ILNews

Same-sex couple’s bid for recognition expedited due to grave illness

Back to TopCommentsE-mailPrintBookmark and Share

The chief federal judge in Indianapolis quickly summoned lawyers to address a same-sex couple’s emergency request that Indiana recognize their Massachusetts marriage because one of the women is gravely ill.

Nikole Rai Quasney and Amy Melissa Sandler of Munster on Monday asked for a temporary restraining order and preliminary injunction that would enjoin the state from enforcing laws against same-sex marriage. The couple requested an expedited hearing because Quasney, mother of two young children, has stage IV ovarian cancer.

“Because of this aggressive cancer, Niki measures the rest of her life in weeks, not years,” a brief in support of the request says.

U.S. District Court Chief Judge Richard Young of the Southern District of Indiana on Tuesday summoned attorneys for a telephone conference set for 2 p.m. Friday. Young advised them to be prepared to address the request for an injunction and temporary restraining order.

Quasney and Sandler also seek a court order that, in the event of Quasney’s death, the Indiana Department of Health be required to complete a death certificate listing her as married, with Sandler recorded as the surviving spouse.

Continued enforcement of the ban, the supporting brief argues, “will cause grave harm to a loving couple confronted with an impending tragic loss. The public simply has no interest in denying Amy the rights she is entitled to as a surviving spouse upon Niki’s death.”

The couple is one three who sued the state March 10 backed by the national organization Lambda Legal. The case is Baskin et al. v. Bogan et al., 1:14-cv-00355, and names as defendants the clerks of Boone, Porter and Lake counties, along with Indiana Attorney General Greg Zoeller.

Zoeller has vowed to defend Indiana’s prohibition on same-sex marriage in at least four cases to date, including Baskin, that seek to overturn Indiana’s ban in federal court.

Young presides in all the cases. He has also set a phone conference on Friday for scheduling purposes in the related matters.






 

ADVERTISEMENT

Post a comment to this story

COMMENTS POLICY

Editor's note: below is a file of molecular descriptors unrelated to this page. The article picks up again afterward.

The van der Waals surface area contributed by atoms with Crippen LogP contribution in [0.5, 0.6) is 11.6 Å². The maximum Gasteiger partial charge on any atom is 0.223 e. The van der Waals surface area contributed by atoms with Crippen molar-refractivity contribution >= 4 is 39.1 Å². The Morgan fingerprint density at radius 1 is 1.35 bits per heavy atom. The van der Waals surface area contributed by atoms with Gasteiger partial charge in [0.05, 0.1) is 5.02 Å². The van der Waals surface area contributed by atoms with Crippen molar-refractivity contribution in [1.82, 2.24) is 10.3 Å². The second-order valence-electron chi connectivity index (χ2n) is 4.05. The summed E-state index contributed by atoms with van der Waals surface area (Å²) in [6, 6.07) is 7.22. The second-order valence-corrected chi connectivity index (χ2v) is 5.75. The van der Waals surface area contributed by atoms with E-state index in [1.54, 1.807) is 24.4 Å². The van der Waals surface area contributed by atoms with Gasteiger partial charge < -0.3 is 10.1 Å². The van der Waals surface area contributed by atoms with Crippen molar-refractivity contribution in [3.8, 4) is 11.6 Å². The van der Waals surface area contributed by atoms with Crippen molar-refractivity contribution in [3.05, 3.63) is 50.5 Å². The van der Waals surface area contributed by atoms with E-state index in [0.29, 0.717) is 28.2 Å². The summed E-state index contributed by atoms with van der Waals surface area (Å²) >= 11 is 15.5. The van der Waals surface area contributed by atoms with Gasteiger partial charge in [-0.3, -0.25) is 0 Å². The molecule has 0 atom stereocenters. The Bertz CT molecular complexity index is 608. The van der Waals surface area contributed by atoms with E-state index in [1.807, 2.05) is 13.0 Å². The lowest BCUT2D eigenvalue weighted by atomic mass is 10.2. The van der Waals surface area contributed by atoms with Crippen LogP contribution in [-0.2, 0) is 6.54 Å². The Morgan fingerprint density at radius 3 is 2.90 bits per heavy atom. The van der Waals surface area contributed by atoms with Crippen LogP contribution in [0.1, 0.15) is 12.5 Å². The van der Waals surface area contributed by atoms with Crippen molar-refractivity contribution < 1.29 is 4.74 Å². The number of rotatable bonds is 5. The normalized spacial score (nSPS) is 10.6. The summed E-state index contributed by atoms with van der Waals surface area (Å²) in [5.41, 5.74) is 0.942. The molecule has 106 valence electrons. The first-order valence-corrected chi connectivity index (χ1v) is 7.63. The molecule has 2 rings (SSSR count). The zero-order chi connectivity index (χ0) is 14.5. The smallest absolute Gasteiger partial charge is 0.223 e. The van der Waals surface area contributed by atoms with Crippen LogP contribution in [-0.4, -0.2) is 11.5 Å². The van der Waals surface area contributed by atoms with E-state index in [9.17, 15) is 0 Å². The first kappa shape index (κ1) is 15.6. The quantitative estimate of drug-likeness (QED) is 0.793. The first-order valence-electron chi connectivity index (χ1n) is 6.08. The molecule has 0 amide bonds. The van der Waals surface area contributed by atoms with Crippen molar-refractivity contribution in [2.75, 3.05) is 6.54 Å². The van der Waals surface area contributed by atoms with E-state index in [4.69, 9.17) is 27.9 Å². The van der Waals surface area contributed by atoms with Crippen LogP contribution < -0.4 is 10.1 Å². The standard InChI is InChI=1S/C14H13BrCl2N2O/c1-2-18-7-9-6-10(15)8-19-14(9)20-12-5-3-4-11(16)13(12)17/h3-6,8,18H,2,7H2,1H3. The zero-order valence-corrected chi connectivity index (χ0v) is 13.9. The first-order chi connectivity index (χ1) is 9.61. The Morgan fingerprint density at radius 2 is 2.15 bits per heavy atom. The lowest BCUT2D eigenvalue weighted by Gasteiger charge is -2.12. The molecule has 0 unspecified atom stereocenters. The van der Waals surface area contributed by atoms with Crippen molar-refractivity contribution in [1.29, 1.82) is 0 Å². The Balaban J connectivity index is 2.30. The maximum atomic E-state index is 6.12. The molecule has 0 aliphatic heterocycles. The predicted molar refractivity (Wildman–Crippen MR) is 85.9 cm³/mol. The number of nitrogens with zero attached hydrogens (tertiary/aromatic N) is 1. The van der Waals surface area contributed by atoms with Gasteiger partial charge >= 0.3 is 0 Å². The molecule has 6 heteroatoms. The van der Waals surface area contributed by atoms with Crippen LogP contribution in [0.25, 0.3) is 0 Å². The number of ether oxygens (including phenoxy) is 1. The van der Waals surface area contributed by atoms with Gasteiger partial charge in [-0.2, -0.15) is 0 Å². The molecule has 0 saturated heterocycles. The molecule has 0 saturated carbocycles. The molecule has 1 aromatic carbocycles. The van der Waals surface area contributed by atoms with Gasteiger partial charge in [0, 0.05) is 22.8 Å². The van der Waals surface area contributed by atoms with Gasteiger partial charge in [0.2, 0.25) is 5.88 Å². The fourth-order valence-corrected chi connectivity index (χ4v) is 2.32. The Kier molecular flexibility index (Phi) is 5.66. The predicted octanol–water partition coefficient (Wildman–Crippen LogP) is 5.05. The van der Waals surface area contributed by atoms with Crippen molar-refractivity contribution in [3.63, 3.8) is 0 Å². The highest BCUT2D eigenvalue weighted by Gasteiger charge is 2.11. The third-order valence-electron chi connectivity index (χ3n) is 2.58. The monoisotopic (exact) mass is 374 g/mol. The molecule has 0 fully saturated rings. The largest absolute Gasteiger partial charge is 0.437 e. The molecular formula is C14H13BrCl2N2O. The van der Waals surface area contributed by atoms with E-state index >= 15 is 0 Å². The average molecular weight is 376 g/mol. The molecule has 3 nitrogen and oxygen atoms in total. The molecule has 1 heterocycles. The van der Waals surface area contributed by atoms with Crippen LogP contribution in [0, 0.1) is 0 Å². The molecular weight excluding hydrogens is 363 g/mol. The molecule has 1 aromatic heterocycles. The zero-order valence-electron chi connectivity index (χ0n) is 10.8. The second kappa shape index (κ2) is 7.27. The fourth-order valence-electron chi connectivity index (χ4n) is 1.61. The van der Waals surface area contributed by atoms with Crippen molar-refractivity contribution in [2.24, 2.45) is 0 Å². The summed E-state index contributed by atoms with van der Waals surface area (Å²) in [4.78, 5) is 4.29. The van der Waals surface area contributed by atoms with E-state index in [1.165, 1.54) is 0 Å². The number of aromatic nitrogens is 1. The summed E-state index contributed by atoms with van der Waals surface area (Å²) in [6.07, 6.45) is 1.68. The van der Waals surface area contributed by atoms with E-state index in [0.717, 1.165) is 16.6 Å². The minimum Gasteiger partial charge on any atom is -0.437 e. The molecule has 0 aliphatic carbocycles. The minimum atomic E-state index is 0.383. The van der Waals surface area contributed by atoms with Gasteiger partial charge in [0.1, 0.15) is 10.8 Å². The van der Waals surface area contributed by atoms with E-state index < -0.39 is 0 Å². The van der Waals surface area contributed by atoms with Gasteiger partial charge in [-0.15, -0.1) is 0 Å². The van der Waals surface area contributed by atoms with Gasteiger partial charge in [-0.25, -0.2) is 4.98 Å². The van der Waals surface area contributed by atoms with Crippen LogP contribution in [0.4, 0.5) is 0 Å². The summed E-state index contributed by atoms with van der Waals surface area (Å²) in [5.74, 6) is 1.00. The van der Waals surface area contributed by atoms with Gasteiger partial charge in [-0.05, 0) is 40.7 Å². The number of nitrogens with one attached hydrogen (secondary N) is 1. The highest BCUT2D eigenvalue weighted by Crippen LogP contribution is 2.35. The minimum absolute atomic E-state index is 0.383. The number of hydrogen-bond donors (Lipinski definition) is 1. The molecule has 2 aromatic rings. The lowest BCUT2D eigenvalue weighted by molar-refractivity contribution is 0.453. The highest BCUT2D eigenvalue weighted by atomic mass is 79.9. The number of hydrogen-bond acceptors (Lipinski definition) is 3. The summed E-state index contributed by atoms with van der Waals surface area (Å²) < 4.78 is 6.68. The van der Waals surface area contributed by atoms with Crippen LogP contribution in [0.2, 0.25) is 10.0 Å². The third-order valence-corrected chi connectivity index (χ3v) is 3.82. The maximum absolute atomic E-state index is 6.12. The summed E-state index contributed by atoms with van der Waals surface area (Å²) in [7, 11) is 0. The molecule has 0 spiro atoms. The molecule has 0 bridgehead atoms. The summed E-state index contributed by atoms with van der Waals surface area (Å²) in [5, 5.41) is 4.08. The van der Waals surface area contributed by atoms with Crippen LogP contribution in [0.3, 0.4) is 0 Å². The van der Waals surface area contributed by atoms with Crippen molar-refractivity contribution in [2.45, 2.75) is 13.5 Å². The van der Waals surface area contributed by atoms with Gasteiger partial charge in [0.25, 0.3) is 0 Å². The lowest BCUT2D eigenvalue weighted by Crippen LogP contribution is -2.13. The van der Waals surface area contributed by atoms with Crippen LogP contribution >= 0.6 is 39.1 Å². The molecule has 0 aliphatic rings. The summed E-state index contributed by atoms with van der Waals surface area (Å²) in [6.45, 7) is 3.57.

We reserve the right to remove any post that we feel is obscene, profane, vulgar, racist, sexually explicit, abusive, or hateful.
 
You are legally responsible for what you post and your anonymity is not guaranteed.
 
Posts that insult, defame, threaten, harass or abuse other readers or people mentioned in Indiana Lawyer editorial content are also subject to removal. Please respect the privacy of individuals and refrain from posting personal information.
 
No solicitations, spamming or advertisements are allowed. Readers may post links to other informational websites that are relevant to the topic at hand, but please do not link to objectionable material.
 
We may remove messages that are unrelated to the topic, encourage illegal activity, use all capital letters or are unreadable.
 

Messages that are flagged by readers as objectionable will be reviewed and may or may not be removed. Please do not flag a post simply because you disagree with it.

Sponsored by

facebook - twitter on Facebook & Twitter

Indiana State Bar Association

Indianapolis Bar Association

Evansville Bar Association

Allen County Bar Association

Indiana Lawyer on Facebook

facebook
ADVERTISEMENT
Subscribe to Indiana Lawyer
  1. KUDOS to the Indiana Supreme Court for realizing that some bureacracies need to go to the stake. Recall what RWR said: "No government ever voluntarily reduces itself in size. Government programs, once launched, never disappear. Actually, a government bureau is the nearest thing to eternal life we'll ever see on this earth!" NOW ... what next to this rare and inspiring chopping block? Well, the Commission on Gender and Race (but not religion!?!) is way overdue. And some other Board's could be cut with a positive for State and the reputation of the Indiana judiciary.

  2. During a visit where an informant with police wears audio and video, does the video necessary have to show hand to hand transaction of money and narcotics?

  3. I will agree with that as soon as law schools stop lying to prospective students about salaries and employment opportunities in the legal profession. There is no defense to the fraudulent numbers first year salaries they post to mislead people into going to law school.

  4. The sad thing is that no fish were thrown overboard The "greenhorn" who had never fished before those 5 days was interrogated for over 4 hours by 5 officers until his statement was illicited, "I don't want to go to prison....." The truth is that these fish were measured frozen off shore and thawed on shore. The FWC (state) officer did not know fish shrink, so the only reason that these fish could be bigger was a swap. There is no difference between a 19 1/2 fish or 19 3/4 fish, short fish is short fish, the ticket was written. In addition the FWC officer testified at trial, he does not measure fish in accordance with federal law. There was a document prepared by the FWC expert that said yes, fish shrink and if these had been measured correctly they averaged over 20 inches (offshore frozen). This was a smoke and mirror prosecution.

  5. I love this, Dave! Many congrats to you! We've come a long way from studying for the bar together! :)

ADVERTISEMENT